Panhandling: the unfortunate truth

Eli Klopp, Editor

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Walking down the street to the 7-Eleven near my house, I approach the door to get my routine two packs of sunflower seeds and a soda. As I walk to the front door a man is standing outside. He asks me if I have any money and I say no. Obviously this is a lie and he knows it’s a lie, but I only have three dollars to use for my snacks!

People asking for spare change outside of stores regardless of if it is for food, money, drugs, or any other reason are taking advantage of people by putting them in unavoidable situations.

I’m not saying this to put people down but panhandling, or asking for money in the streets, is unsafe to many people in the surrounding area as well as to the person asking for money. Panhandlers outside of a restaurant, store, or any other business, know that the people walking in have money, and are hoping that they use the situation to their advantage.

Driving into school one day I saw a man asking people for money in the middle of East-West Highway. While cars would pass at 30 miles per hour or more on either side of him, he waited on the median, which is about a foot wide. He would walk back and forth along the median casually until the light turned red, at which point he proceeded to ask people for money window to window.

In the best case scenario he remained there for another thirty minutes or so, making people feel uncomfortable or making five dollars in those thirty minutes, but there are far worse things that could have happened. Walking up and down that median with traffic coming in either direction is very high risk for everyone around.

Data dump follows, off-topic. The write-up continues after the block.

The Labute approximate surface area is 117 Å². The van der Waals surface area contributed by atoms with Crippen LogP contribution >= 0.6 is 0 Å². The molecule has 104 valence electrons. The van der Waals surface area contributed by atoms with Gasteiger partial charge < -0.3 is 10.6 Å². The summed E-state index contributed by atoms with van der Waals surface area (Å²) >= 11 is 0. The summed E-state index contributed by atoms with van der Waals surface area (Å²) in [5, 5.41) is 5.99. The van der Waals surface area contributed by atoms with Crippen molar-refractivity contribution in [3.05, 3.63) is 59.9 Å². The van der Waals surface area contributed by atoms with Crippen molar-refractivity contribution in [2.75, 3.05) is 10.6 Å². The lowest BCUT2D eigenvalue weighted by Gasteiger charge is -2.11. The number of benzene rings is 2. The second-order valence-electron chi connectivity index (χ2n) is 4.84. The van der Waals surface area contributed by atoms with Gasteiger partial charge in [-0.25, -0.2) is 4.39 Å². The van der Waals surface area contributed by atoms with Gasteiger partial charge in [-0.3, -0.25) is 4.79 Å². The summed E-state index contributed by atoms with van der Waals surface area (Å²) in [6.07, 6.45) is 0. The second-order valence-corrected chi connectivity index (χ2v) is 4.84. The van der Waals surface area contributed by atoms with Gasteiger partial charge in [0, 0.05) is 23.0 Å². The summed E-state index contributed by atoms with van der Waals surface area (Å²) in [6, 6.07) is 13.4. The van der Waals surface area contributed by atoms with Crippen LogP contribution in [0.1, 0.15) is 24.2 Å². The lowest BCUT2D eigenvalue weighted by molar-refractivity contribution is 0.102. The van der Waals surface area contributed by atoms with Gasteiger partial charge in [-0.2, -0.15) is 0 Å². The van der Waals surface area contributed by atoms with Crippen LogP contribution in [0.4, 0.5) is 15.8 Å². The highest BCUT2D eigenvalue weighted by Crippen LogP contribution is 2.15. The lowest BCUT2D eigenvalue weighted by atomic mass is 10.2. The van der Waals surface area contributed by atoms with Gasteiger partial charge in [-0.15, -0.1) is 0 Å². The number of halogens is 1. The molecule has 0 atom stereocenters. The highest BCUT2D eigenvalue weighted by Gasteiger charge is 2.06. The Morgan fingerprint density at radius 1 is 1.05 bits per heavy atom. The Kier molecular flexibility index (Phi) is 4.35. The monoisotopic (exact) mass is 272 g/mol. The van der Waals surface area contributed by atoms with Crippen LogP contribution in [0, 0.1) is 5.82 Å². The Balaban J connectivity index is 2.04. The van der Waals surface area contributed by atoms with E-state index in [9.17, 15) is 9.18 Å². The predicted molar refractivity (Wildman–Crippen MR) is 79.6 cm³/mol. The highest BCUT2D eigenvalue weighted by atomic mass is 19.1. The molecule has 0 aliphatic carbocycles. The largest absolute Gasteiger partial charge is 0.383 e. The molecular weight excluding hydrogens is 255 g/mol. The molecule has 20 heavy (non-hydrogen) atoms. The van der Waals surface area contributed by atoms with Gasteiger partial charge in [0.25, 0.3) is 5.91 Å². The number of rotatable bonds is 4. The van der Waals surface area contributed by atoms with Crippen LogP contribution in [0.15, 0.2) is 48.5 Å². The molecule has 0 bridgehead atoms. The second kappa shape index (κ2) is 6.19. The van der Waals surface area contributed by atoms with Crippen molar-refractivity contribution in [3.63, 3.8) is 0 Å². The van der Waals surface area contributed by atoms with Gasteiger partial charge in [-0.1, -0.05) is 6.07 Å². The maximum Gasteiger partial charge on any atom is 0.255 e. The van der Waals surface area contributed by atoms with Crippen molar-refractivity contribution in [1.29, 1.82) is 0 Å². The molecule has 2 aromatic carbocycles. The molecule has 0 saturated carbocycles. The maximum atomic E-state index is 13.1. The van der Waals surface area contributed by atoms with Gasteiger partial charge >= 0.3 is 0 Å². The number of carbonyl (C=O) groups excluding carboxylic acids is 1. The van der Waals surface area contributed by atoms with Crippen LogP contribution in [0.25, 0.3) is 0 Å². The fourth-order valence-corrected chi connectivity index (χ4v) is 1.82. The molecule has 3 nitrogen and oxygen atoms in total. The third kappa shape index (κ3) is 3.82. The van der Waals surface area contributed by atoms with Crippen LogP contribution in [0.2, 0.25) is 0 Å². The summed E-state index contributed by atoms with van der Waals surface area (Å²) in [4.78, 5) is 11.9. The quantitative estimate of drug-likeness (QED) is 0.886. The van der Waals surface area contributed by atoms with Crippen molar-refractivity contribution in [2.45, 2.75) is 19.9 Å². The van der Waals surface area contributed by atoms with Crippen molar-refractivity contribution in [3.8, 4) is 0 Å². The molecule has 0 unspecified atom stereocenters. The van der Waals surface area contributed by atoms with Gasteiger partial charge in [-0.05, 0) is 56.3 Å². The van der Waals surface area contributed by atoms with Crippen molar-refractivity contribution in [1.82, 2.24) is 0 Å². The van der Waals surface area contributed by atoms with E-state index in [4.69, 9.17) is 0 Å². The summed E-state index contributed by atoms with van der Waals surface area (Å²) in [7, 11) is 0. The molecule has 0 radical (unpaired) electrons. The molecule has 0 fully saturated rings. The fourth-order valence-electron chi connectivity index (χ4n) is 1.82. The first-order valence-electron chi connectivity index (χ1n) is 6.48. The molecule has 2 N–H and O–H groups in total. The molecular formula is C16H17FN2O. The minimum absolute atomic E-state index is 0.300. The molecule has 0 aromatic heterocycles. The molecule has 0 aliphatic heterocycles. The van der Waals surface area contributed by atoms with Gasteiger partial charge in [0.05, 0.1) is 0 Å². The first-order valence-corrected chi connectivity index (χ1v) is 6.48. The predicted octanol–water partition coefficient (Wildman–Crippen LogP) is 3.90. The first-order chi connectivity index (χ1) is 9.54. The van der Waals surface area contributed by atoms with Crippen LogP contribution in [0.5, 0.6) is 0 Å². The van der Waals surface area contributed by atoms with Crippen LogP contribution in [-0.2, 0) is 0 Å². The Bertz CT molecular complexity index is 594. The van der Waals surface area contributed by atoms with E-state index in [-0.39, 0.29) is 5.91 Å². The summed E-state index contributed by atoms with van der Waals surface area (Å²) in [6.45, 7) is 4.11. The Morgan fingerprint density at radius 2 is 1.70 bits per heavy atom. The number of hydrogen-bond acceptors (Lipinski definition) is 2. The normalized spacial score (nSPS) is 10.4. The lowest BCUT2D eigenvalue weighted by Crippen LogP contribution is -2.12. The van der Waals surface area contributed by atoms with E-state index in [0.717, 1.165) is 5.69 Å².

If the man happened to lose his footing and fall to either side, a car may be able to avoid him at best, but most likely the car would have to swerve into the other lane to avoid hitting him, causing an accident with two or more cars. At worst a car would have no time to avoid him at all and he would get hit.

There are some effects of panhandling that are inevitable, and do not require the speculation of the unlikely event of someone falling into traffic. There is an obvious reason why many businesses have instituted a no loitering policy. When panhandlers stand outside of stores and start asking for money, people become uncomfortable.

Perhaps this won’t have an immediate effect on a business, but if the same person or others begin to ask for money more and more times a day right outside, people who would normally be regular customers start to second guess going in. These customers may even decide to find another place to spend their money if they are giving a dollar or being asked for one every time they walk in the store.

Of course, there is a need for these people to make money somehow, but it is not fair to business owners or workers that they are losing potential customers due to panhandling. These businesses are employing people, and the owners are making a living while trying to help communities function properly.

This is an unfortunate conclusion, but people begging for money in dangerous locations such as the middle of a major intersection, or outside of store fronts need to be stopped. I am not against people asking for money, but there are plenty of places these people can go to panhandle that will not have negative effects on businesses or put other people in danger.

1 Comment

One Response to “Panhandling: the unfortunate truth”

  1. Julius McCullough on December 5th, 2017 1:11 pm

    Quite intriguing, well composed article, atta boy Klopp

    [Reply]

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